13 Hours: The Secret Soldiers of Benghazi (2016)

Review by:
Bill Clark

Reviewed by:
On January 14, 2016
Last modified:October 9, 2016


13 Hours is a visceral, pounding experience that works as a vintage Bay action film even as it skirts the bigger overall picture.

13 Hours: The Secret Soldiers of Benghazi (2016)

13 Hours: The Secret Soldiers of Benghazi embodies about what you’d expect out of a marriage between the political firestorm that is Benghazi and Michael Bay, the action director everyone seems to love to hate, despite the fact his films make hundreds of millions of dollars. What will surprise most is just how apolitical the movie is. Conservatives don’t get the Hillary Clinton bait they want and liberals only have to deal with minimal amounts of the kind of over-the-top patriotism that Fox News viewers lap up. 13 Hours deals entirely with the sequence of events themselves, told strictly from the point of view of six contractors-turned-soldiers. It’s a visceral, pounding experience that works as a vintage Bay action film even as it skirts the bigger overall picture.

As the film opens, Jack Silva (Krasinski), a former Navy SEAL turned contractor, is landing in Benghazi, Libya. He’s the newest member of a six-man security team knows as GRS (Global Response Staff; purposefully vague) whose main objective is to protect a top-secret CIA outpost in the city. When U.S. Ambassador Christopher Stevens (Matt Letscher) makes a visit to Benghazi and opts to stay in a nearby consulate not under CIA protection, the GRS are put on high alert. It doesn’t take long for already-high tensions over the death of dictator Muammar Gaddafi to boil over. Militants attack and set the consulate ablaze. GRS are ordered to stand down since they’re not technically military personnel, but they override their superiors and jump into action. What follows is a thirteen hour battle, both at the consulate and CIA compound, that sees the men fending off wave after wave of Islamic militants in the hopes help will arrive.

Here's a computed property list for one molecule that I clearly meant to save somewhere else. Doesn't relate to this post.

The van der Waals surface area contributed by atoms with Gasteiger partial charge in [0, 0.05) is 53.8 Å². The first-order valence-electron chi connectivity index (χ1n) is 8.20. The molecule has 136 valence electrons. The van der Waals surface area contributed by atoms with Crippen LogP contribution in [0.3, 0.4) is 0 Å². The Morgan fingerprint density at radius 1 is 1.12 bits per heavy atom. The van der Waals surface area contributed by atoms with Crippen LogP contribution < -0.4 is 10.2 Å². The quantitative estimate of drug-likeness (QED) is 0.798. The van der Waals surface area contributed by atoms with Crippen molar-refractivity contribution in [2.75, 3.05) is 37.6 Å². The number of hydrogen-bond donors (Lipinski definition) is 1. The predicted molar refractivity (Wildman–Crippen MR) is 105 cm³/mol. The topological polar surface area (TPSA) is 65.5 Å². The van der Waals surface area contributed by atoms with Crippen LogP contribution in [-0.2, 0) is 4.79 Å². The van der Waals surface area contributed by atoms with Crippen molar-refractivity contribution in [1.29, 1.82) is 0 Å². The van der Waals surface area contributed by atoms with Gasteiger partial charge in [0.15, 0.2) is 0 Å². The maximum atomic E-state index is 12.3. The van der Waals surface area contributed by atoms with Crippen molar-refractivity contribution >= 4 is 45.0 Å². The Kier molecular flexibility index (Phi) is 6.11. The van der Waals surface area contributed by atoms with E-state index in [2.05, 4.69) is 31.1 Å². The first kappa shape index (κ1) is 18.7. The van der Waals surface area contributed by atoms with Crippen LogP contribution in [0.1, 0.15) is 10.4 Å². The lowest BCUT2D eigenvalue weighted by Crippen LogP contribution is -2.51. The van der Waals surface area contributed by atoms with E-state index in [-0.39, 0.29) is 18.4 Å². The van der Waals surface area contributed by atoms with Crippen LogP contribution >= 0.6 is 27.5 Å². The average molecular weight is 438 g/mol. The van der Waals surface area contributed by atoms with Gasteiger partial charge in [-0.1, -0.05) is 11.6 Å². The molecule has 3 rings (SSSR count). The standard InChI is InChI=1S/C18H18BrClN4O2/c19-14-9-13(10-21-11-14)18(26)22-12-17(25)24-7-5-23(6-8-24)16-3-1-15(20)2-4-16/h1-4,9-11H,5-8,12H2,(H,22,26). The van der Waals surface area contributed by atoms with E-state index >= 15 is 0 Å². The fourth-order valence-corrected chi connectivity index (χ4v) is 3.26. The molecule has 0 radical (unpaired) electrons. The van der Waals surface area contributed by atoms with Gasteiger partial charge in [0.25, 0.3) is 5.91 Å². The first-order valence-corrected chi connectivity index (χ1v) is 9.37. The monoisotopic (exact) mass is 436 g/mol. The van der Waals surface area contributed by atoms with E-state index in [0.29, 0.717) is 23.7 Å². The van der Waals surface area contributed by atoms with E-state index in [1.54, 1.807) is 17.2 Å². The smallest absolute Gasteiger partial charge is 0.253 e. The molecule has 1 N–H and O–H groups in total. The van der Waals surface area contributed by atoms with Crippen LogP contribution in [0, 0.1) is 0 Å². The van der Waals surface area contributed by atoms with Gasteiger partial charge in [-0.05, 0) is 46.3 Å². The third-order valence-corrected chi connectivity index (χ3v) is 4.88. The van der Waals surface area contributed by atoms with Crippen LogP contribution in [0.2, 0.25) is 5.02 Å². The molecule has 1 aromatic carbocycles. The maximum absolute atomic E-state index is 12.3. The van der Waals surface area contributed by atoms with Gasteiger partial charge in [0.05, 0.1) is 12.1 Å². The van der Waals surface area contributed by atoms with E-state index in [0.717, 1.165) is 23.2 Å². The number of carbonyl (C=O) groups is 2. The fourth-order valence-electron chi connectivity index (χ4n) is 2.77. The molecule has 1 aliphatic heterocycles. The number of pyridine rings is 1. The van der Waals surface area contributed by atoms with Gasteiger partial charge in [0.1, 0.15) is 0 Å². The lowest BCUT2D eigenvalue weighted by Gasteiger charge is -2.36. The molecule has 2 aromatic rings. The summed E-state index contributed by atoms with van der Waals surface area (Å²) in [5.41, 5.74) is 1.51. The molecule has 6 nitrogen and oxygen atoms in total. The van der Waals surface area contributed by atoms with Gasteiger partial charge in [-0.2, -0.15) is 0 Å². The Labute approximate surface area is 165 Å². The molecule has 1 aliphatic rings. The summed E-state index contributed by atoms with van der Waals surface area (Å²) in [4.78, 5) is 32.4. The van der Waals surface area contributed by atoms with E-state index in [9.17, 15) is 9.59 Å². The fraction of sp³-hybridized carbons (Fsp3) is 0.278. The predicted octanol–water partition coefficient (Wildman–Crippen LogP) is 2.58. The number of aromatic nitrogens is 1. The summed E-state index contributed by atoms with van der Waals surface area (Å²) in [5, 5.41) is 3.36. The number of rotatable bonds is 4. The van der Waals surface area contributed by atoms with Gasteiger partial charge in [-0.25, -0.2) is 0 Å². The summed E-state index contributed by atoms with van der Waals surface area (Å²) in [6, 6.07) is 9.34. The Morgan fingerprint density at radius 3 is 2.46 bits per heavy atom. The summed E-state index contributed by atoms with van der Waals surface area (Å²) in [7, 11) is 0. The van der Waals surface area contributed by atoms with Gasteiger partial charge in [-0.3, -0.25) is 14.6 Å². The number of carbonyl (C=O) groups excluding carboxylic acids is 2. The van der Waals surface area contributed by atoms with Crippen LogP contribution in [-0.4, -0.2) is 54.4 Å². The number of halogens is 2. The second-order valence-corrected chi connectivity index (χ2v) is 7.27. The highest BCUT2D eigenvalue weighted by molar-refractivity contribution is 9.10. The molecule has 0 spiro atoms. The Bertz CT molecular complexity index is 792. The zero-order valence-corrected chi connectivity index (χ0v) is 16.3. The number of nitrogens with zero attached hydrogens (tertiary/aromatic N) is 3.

Those looking for deep insights into the politics and motives of the ambush are going to be disappointed. Bay and writer Chuck Hogan (adapting from Mitchell Zuckoff’s book) keep it strictly about the soldiers and chronological order of events. While this serves the apolitical aspect well, it also prevents the movie from delving into anything resembling controversial territory. This is a straight up action spectacle, and Bay delivers the goods in that regard. His near-parody trademarks are still on display (excessive slow-motion, and you better believe just one image of a bullet-riddled American flag isn’t enough) but these are well-staged, pulse-quickening sequences. A shot visualizing the aerial track of a mortar is especially impressive. Propping all of it up is Hogan’s effective script. Though peppered with platitudes, cliches, and of course The Guy Who’s Always Wrong, it has its heart and mind in the right place, focusing exclusively on the sacrifice and heroism aspects of the story. These men had to make extremely difficult decisions about who was an enemy and who wasn’t, and Hogan’s screenplay wrings generous amounts of suspense out of it. Sad as it is, it’s refreshing to see soldiers portrayed onscreen as something other than bloodthirsty gamers at the shooting range.

13 Hours features a very good ensemble cast, led by John Krasinski in a seamless transition from office nerd to bearded tough guy. In financial trouble and with a third child on the way, Krasinski effectively conveys Silva’s predicament of having everything to lose while doing what he must for his family and country. James Badge Dale is fantastic as squad leader Tyrone “Rone” Woods, as is Pablo Schreiber in the comic relief role as Kris “Tanto” Paronto.

As much flack as Bay regularly takes and as downright bad at the Transformers films got, it’s nice to see him get back on track with the kind of material that is right in his wheelhouse. He still stages a chase and shoot-out as well as anyone in the business. 13 Hours offers little to educate on the situation and certainly ducks the political ramifications that continue to this day. That’s an artistic choice, leaving us with an exciting, often authentic-feeling action movie. It’s tough to say it doesn’t succeed to a degree given that criteria.


Studio: Paramount Pictures
Length: 144 Minutes
Rating: R for strong combat violence throughout, bloody images, and language.
Theatrical Release: January 15, 2016
Directed by: Michael Bay
Written by: Chuck Hogan. Based upon the book by Mitchell Zuckoff.
Cast: John Krasinski, Pablo Schreiber, James Badge Dale, Max Martini, Toby Stephens




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